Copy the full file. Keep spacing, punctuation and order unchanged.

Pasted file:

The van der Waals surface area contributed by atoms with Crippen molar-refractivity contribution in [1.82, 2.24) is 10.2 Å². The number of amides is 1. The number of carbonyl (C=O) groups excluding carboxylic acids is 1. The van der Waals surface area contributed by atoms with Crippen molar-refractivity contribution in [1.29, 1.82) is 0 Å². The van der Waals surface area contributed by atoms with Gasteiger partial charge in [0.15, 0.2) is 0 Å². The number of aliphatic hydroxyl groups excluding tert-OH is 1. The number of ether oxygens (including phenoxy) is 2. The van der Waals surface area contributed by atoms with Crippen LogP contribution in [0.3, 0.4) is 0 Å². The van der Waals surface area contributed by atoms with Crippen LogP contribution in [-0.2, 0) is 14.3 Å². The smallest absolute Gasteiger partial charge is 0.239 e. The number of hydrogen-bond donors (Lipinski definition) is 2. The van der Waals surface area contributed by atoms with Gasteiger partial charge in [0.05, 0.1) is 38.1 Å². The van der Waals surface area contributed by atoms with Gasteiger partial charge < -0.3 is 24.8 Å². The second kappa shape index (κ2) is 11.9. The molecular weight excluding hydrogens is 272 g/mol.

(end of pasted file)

The van der Waals surface area contributed by atoms with Crippen molar-refractivity contribution in [1.82, 2.24) is 10.2 Å². The number of amides is 1. The number of carbonyl (C=O) groups excluding carboxylic acids is 1. The van der Waals surface area contributed by atoms with Crippen molar-refractivity contribution in [1.29, 1.82) is 0 Å². The van der Waals surface area contributed by atoms with Gasteiger partial charge in [0.15, 0.2) is 0 Å². The number of aliphatic hydroxyl groups excluding tert-OH is 1. The number of ether oxygens (including phenoxy) is 2. The van der Waals surface area contributed by atoms with Crippen LogP contribution in [0.3, 0.4) is 0 Å². The van der Waals surface area contributed by atoms with Crippen LogP contribution in [-0.2, 0) is 14.3 Å². The smallest absolute Gasteiger partial charge is 0.239 e. The number of hydrogen-bond donors (Lipinski definition) is 2. The van der Waals surface area contributed by atoms with Gasteiger partial charge in [0.05, 0.1) is 38.1 Å². The van der Waals surface area contributed by atoms with Gasteiger partial charge < -0.3 is 24.8 Å². The second kappa shape index (κ2) is 11.9. The molecular weight excluding hydrogens is 272 g/mol.